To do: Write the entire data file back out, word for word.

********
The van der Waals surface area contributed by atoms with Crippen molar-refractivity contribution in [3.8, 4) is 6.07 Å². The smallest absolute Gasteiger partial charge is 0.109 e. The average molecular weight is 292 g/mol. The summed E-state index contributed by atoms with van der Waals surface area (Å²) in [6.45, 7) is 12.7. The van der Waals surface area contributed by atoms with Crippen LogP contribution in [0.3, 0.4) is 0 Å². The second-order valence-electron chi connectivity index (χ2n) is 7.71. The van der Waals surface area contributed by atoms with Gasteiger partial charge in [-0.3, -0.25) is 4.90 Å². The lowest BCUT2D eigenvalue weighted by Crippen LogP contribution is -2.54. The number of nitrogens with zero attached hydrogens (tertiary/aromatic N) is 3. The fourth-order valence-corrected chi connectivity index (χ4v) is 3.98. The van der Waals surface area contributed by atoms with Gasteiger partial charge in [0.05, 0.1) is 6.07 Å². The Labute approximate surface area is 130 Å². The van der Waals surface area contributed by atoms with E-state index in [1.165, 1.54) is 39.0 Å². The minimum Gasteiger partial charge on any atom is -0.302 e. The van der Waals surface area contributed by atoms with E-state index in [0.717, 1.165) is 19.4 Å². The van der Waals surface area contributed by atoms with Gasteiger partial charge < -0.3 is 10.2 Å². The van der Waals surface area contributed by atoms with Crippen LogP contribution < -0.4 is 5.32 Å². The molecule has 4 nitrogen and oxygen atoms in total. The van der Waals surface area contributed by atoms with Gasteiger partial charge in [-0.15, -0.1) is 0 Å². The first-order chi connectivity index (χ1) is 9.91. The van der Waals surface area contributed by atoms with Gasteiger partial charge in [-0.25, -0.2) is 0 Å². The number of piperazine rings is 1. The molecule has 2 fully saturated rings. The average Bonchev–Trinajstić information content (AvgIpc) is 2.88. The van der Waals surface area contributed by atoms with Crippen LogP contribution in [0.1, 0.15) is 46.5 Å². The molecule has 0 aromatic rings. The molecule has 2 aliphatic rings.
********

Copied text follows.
The van der Waals surface area contributed by atoms with Crippen molar-refractivity contribution in [3.8, 4) is 6.07 Å². The smallest absolute Gasteiger partial charge is 0.109 e. The average molecular weight is 292 g/mol. The summed E-state index contributed by atoms with van der Waals surface area (Å²) in [6.45, 7) is 12.7. The van der Waals surface area contributed by atoms with Crippen LogP contribution in [0.3, 0.4) is 0 Å². The second-order valence-electron chi connectivity index (χ2n) is 7.71. The van der Waals surface area contributed by atoms with Gasteiger partial charge in [-0.3, -0.25) is 4.90 Å². The lowest BCUT2D eigenvalue weighted by Crippen LogP contribution is -2.54. The number of nitrogens with zero attached hydrogens (tertiary/aromatic N) is 3. The fourth-order valence-corrected chi connectivity index (χ4v) is 3.98. The van der Waals surface area contributed by atoms with Gasteiger partial charge in [0.05, 0.1) is 6.07 Å². The Labute approximate surface area is 130 Å². The van der Waals surface area contributed by atoms with E-state index in [1.165, 1.54) is 39.0 Å². The minimum Gasteiger partial charge on any atom is -0.302 e. The van der Waals surface area contributed by atoms with E-state index in [0.717, 1.165) is 19.4 Å². The van der Waals surface area contributed by atoms with Gasteiger partial charge < -0.3 is 10.2 Å². The van der Waals surface area contributed by atoms with Crippen LogP contribution < -0.4 is 5.32 Å². The molecule has 4 nitrogen and oxygen atoms in total. The van der Waals surface area contributed by atoms with Gasteiger partial charge in [-0.15, -0.1) is 0 Å². The first-order chi connectivity index (χ1) is 9.91. The van der Waals surface area contributed by atoms with Gasteiger partial charge in [-0.25, -0.2) is 0 Å². The number of piperazine rings is 1. The molecule has 2 fully saturated rings. The average Bonchev–Trinajstić information content (AvgIpc) is 2.88. The van der Waals surface area contributed by atoms with Crippen LogP contribution in [0.1, 0.15) is 46.5 Å². The molecule has 0 aromatic rings. The molecule has 2 aliphatic rings.